She looked up, smiled much as before, then turned back to her cards. I had assumed she was playing solitaire, but as I watched, saw she was following some odd system of her own. At one pont the breeze lifted a few cards off the table, but she appeared not to care. When I collected the cards from the grass and brought them back to her, she smiled, saying:
‘Thank you so much. But there’s no need to do that, you know. Myself, I like to leave it until many more cards have accumulated on the lawn. Only then do I go to gather them, all in one go, you see. After all, they can’t fly away off the hill altogether, can they?’
For the next few moments I continued to watch her. Then my mother began to sing. She sang quietly to herself, almost under her breath, as her hands went on picking up and placing down the cards. The voice was faint – I could not make out the song she was singing – but it was effortlessly melodious. And as I went on watching and listening, a fragment of memory came back to me: of a windy summer’s day in our garden, my mother on the swing, laughing and singing at the top of her voice, and me jumping up and down before her, telling her to stop.
I reached forward and gently touched her hand. Instantly she pulled it away and stared at me furiously.
‘Keep your hands to yourself, sir! She said in a shocked whisper. ‘Keep them right to yourself!’
‘I’m sorry.’ I moved back a little to reassure her. She returned to her cards and when she next glanced up, she gave a smile as though nothing had happened.
‘Mother,’ I said slowly, ‘it’s me. I’ve come from England. I’m really very sorry it’s taken so long. I realise I’ve let you down nadly. Very badly. I tried my utmost, but you see, in the end, it proved beyond me. I realise this is hopelessly late.’
I must have started to cry, because my mother looked up and stared at me. Then she said:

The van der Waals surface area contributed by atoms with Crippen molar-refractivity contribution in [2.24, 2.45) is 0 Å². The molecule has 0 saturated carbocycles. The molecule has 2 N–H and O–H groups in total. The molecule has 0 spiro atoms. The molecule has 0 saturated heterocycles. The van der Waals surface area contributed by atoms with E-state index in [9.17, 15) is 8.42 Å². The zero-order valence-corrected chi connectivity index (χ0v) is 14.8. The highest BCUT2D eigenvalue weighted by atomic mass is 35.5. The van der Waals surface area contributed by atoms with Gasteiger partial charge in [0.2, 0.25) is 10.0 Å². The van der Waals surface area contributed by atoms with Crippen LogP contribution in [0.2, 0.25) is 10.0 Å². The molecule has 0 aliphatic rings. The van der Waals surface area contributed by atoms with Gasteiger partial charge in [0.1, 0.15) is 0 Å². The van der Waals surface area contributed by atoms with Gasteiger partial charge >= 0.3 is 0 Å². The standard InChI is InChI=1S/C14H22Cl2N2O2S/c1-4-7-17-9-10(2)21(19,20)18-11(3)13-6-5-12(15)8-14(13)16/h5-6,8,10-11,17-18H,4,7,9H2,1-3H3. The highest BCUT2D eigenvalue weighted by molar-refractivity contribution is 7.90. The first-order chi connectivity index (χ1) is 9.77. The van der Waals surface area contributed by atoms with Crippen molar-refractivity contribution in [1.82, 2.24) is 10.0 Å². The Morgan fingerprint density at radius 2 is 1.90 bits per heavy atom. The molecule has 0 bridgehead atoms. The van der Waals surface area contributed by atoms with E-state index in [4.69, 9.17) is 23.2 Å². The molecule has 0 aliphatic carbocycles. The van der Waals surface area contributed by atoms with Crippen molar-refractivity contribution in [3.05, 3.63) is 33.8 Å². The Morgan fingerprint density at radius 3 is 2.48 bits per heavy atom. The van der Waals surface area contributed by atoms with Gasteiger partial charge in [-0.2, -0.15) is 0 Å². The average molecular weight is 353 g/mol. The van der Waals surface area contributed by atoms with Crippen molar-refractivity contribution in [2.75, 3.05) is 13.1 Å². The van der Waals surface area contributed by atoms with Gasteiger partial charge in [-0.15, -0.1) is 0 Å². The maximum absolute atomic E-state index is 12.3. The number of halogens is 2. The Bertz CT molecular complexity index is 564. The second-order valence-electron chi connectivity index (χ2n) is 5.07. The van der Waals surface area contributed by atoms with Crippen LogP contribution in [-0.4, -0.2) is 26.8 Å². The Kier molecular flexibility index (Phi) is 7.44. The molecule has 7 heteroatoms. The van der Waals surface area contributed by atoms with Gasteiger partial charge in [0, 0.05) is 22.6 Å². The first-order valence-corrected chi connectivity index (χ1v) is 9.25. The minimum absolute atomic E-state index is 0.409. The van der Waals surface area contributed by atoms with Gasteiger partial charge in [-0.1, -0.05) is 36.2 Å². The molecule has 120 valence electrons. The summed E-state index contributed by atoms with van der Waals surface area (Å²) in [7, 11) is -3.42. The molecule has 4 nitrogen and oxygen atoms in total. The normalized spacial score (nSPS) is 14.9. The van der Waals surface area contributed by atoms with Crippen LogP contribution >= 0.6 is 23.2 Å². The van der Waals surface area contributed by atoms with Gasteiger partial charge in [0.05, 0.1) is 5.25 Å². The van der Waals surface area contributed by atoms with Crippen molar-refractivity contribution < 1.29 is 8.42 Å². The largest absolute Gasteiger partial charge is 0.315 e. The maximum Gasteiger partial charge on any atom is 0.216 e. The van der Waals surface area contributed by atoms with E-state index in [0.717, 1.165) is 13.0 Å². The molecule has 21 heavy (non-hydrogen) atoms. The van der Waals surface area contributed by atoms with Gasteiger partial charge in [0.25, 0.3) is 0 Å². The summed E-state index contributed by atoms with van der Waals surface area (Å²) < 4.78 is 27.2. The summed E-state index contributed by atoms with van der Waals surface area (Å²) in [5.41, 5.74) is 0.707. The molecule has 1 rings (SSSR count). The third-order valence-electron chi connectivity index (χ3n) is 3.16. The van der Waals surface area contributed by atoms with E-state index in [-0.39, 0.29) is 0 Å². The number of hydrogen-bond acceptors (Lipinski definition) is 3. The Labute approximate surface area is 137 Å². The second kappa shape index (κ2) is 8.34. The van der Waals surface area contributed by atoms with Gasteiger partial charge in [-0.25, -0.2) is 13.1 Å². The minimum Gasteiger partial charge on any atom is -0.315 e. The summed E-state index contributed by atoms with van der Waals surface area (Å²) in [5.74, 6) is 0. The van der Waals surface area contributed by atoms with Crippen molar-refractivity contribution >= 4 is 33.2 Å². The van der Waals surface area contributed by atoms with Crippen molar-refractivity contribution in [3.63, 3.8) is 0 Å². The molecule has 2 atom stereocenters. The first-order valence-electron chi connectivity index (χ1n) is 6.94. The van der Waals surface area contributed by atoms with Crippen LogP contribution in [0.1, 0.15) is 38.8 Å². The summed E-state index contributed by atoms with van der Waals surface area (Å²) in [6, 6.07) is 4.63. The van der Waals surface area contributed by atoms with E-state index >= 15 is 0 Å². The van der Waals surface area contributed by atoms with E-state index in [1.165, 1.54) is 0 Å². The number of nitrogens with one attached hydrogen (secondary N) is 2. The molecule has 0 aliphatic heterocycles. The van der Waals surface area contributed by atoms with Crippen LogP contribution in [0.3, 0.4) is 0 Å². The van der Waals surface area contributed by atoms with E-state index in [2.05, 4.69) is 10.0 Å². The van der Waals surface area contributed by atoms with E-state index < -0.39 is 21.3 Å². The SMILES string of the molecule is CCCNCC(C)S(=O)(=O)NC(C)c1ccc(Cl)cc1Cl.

‘Do you have toothache, my man? If so, you’d better talk to Sister Agnes.’
‘No, I’m fine. But I wonder if you’ve understood what I saying? It’s me. Christopher.’
She nodded and said: ‘No use delaying it, my man. Sister Agnes will fill in your form.’


註釈:

She looked up, smiled much as before, then turned back to her cards. I had assumed she was playing solitaire, but as I watched, saw she was following some odd system of her own.
「solitaire」は「(トランプの)1人遊び」。

At one pont the breeze lifted a few cards off the table, but she appeared not to care. When I collected the cards from the grass and brought them back to her, she smiled, saying:
‘Thank you so much. But there’s no need to do that, you know.

Myself, I like to leave it until many more cards have accumulated on the lawn.
「accumulate」は「積る、集まる、増える」。

Only then do I go to gather them, all in one go, you see. After all, they can’t fly away off the hill altogether, can they?’
For the next few moments I continued to watch her. Then my mother began to sing.

She sang quietly to herself, almost under her breath, as her hands went on picking up and placing down the cards.
「under one’s breath」は「小声で、息をひそめて」

The voice was faint – I could not make out the song she was singing – but it was effortlessly melodious.
「make out」はここでは「を聞き分ける」。「effortlessly」は「すいすいと」。「melodious」は「耳に心地よい」。

And as I went on watching and listening, a fragment of memory came back to me: of a windy summer’s day in our garden, my mother on the swing, laughing and singing at the top of her voice, and me jumping up and down before her, telling her to stop.
「fragment」は「かけら、少量」。「me jumping up and down」は「私がjump up and down」の意になります。

I reached forward and gently touched her hand. Instantly she pulled it away and stared at me furiously.
「furiously」は「荒れ狂って」。

‘Keep your hands to yourself, sir! She said in a shocked whisper. ‘Keep them right to yourself!’
‘I’m sorry.’ I moved back a little to reassure her.
「reassure」は「を安心させる」。

She returned to her cards and when she next glanced up, she gave a smile as though nothing had happened.
‘Mother,’ I said slowly, ‘it’s me. I’ve come from England. I’m really very sorry it’s taken so long. I realise I’ve let you down nadly. Very badly. I tried my utmost, but you see, in the end, it proved beyond me. I realise this is hopelessly late.’
I must have started to cry, because my mother looked up and stared at me. Then she said:
‘Do you have toothache, my man? If so, you’d better talk to Sister Agnes.’
‘No, I’m fine. But I wonder if you’ve understood what I saying? It’s me. Christopher.’
She nodded and said: ‘No use delaying it, my man. Sister Agnes will fill in your form.’


『今日のイデイオム』

「make out」
「を聞き分ける」